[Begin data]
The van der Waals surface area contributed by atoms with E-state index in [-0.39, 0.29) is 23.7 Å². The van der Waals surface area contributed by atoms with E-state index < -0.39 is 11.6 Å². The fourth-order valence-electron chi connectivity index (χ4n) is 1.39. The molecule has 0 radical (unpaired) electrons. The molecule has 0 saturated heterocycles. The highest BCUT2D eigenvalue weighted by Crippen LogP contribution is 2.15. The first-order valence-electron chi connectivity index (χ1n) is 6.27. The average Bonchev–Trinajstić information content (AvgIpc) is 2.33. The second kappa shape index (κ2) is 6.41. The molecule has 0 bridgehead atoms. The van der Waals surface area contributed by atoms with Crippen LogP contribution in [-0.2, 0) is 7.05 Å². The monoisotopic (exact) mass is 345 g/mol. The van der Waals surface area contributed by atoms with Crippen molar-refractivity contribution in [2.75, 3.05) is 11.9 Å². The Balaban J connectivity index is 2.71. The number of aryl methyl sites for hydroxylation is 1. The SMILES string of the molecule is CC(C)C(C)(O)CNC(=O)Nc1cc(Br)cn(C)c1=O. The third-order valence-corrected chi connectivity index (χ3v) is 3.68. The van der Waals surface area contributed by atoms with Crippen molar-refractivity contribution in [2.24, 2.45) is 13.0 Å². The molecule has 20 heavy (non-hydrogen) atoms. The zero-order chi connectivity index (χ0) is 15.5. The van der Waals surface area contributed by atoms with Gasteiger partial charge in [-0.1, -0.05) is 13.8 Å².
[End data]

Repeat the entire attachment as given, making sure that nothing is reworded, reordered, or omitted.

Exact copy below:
The van der Waals surface area contributed by atoms with E-state index in [-0.39, 0.29) is 23.7 Å². The van der Waals surface area contributed by atoms with E-state index < -0.39 is 11.6 Å². The fourth-order valence-electron chi connectivity index (χ4n) is 1.39. The molecule has 0 radical (unpaired) electrons. The molecule has 0 saturated heterocycles. The highest BCUT2D eigenvalue weighted by Crippen LogP contribution is 2.15. The first-order valence-electron chi connectivity index (χ1n) is 6.27. The average Bonchev–Trinajstić information content (AvgIpc) is 2.33. The second kappa shape index (κ2) is 6.41. The molecule has 0 bridgehead atoms. The van der Waals surface area contributed by atoms with Crippen LogP contribution in [-0.2, 0) is 7.05 Å². The monoisotopic (exact) mass is 345 g/mol. The van der Waals surface area contributed by atoms with Crippen molar-refractivity contribution in [2.75, 3.05) is 11.9 Å². The Balaban J connectivity index is 2.71. The number of aryl methyl sites for hydroxylation is 1. The SMILES string of the molecule is CC(C)C(C)(O)CNC(=O)Nc1cc(Br)cn(C)c1=O. The third-order valence-corrected chi connectivity index (χ3v) is 3.68. The van der Waals surface area contributed by atoms with Crippen molar-refractivity contribution in [2.24, 2.45) is 13.0 Å². The molecule has 20 heavy (non-hydrogen) atoms. The zero-order chi connectivity index (χ0) is 15.5. The van der Waals surface area contributed by atoms with Gasteiger partial charge in [-0.1, -0.05) is 13.8 Å².